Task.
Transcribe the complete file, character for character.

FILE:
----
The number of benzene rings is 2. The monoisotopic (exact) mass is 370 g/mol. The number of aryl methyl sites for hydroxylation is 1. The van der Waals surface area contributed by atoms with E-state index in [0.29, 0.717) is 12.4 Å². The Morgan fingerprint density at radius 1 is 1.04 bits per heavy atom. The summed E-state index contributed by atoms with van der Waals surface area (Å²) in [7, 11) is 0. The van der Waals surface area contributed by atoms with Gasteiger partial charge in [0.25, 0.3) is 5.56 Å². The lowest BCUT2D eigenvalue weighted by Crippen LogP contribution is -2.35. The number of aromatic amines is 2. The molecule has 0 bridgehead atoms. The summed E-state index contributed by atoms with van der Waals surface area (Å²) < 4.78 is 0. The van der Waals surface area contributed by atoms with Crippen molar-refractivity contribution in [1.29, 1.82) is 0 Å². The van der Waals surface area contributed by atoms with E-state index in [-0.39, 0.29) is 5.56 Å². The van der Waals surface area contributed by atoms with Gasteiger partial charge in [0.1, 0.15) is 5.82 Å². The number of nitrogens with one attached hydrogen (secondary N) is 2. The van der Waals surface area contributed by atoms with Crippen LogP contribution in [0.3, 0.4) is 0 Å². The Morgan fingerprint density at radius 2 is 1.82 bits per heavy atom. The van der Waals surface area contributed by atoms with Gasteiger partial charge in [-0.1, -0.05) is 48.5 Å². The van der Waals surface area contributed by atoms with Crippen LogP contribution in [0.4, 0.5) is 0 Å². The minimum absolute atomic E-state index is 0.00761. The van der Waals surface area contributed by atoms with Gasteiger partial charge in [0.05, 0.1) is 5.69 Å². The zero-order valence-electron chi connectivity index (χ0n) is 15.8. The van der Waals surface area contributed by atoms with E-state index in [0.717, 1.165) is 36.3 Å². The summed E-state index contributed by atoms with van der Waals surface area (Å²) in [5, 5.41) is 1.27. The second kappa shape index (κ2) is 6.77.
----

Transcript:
The number of benzene rings is 2. The monoisotopic (exact) mass is 370 g/mol. The number of aryl methyl sites for hydroxylation is 1. The van der Waals surface area contributed by atoms with E-state index in [0.29, 0.717) is 12.4 Å². The Morgan fingerprint density at radius 1 is 1.04 bits per heavy atom. The summed E-state index contributed by atoms with van der Waals surface area (Å²) in [7, 11) is 0. The van der Waals surface area contributed by atoms with Gasteiger partial charge in [0.25, 0.3) is 5.56 Å². The lowest BCUT2D eigenvalue weighted by Crippen LogP contribution is -2.35. The number of aromatic amines is 2. The molecule has 0 bridgehead atoms. The summed E-state index contributed by atoms with van der Waals surface area (Å²) < 4.78 is 0. The van der Waals surface area contributed by atoms with Crippen molar-refractivity contribution in [1.29, 1.82) is 0 Å². The van der Waals surface area contributed by atoms with E-state index in [-0.39, 0.29) is 5.56 Å². The van der Waals surface area contributed by atoms with Gasteiger partial charge in [0.1, 0.15) is 5.82 Å². The number of nitrogens with one attached hydrogen (secondary N) is 2. The van der Waals surface area contributed by atoms with Crippen LogP contribution in [0.3, 0.4) is 0 Å². The Morgan fingerprint density at radius 2 is 1.82 bits per heavy atom. The van der Waals surface area contributed by atoms with Gasteiger partial charge in [-0.1, -0.05) is 48.5 Å². The van der Waals surface area contributed by atoms with Crippen LogP contribution in [0.4, 0.5) is 0 Å². The minimum absolute atomic E-state index is 0.00761. The van der Waals surface area contributed by atoms with Gasteiger partial charge in [0.05, 0.1) is 5.69 Å². The zero-order valence-electron chi connectivity index (χ0n) is 15.8. The van der Waals surface area contributed by atoms with E-state index in [0.717, 1.165) is 36.3 Å². The summed E-state index contributed by atoms with van der Waals surface area (Å²) in [5, 5.41) is 1.27. The second kappa shape index (κ2) is 6.77.